It’s right in the middle of winter here in Australia, so it’s the perfect time to share some tips to keep your aviaries warm and dry over a cold weather. If you’re on the other side of the planet and hot weather is your concern right now, check out our “keeping your birds cool” article which is basically the opposite of this.
Cold temperatures, as long as they’re above freezing, generally pose very little threat to most of the birds we keep in captivity. Cold winds and draughts, wind and rain exposure, and fungal/bacterial infections are the true killers.
1. Provide Heat
If cold is the problem, providing heat is the obvious solution. Heat lamps and heated perches designed specifically for birds can be purchased, and birds quickly learn to sit near or on them when they’re feeling cold.
Make sure birds can’t come in contact with the source of heat otherwise they might get burned. A popular solution to this problem is to place heated globes inside of terracotta pots—this also limits the amount of light in the aviary at night.
2. Aviary Position
Make sure the exposed faces of your aviary are positioned away from wind and rain. You should also ensure that your aviary receives direct sunlight in the morning, so that your birds can sunbathe to recover from the early-morning chill.
3. Aviary Protection
If you’re not able to position the aviary away from direct wind and rain, the next best option is to cover the aviary. A tarpaulin over the wire portions of the aviary is usually adequate, however clear plastic sheets or cafe blinds provide far better viewing of the birds.
Clear plastic has the added advantage of causing a glass-house effect, making the aviary considerably warmer. Not only does this make cold temperatures more tolerable in winter, but the extra warmth allows you to extend the breeding season into late autumn and early spring.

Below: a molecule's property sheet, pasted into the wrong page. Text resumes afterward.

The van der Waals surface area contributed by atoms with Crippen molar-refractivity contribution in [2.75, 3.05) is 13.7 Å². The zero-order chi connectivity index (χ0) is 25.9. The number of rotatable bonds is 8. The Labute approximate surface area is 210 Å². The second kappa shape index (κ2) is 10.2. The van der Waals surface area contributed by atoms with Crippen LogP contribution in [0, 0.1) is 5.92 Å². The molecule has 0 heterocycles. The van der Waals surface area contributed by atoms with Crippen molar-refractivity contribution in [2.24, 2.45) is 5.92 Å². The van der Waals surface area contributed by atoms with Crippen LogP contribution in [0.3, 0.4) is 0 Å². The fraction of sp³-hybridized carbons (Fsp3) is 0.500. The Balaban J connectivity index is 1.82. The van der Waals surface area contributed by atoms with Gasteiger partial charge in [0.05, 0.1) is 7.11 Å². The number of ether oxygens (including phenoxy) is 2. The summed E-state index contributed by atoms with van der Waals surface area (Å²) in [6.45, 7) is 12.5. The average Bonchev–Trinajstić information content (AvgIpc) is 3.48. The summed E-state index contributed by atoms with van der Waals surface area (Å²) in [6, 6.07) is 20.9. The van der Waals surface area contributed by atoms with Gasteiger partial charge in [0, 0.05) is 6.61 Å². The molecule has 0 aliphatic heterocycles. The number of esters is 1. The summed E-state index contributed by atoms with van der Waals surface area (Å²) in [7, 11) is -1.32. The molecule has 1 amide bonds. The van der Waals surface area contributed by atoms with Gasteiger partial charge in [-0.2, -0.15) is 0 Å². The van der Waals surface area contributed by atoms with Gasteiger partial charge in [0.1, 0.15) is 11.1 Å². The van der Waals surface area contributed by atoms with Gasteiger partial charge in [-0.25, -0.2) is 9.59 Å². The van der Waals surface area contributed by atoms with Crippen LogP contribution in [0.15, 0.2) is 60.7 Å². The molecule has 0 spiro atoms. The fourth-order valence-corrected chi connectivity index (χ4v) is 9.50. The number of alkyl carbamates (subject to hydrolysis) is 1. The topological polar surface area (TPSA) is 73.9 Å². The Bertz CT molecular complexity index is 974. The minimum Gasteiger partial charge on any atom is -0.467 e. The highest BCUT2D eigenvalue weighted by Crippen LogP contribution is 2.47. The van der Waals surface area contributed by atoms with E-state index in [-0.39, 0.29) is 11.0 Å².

4. Maintain Dry Floors
If the floors of your aviary are permitted to become wet for long periods of time, health issues in your flock are inevitable. Bacteria and fungus from bird droppings and discarded food will thrive in the moist conditions and quickly transmit to your birds, especially if they like to forage on the ground for seeds and insects. If water is getting into your aviary, find out where it’s coming from and stop it straight away.
5. Diet Changes
A bird’s metabolism produces heat as it breaks down food. To take maximum advantage of this trait, feed your birds extra rich and complex foods when it’s cold. Oats, corn and sunflower seeds are all reputed to help birds cope with cold temperatures.
Thoughtful aviary design is the best way to ensure that your birds are able to tolerate the harshest of winter. Remember that birds naturally live outside and can tolerate temperature extremes far better than humans, so there’s no need to go overboard and provide them with fully climate-controlled aviaries (unless you live somewhere *really* cold), otherwise you risk breeding weak birds that won’t survive new owners.
If you live in an area where it regularly dips below freezing, it may be best to consult with a bird club for advice on housing your birds in your region. It may be that you need to bring your birds inside over winter or fully enclose the aviaries.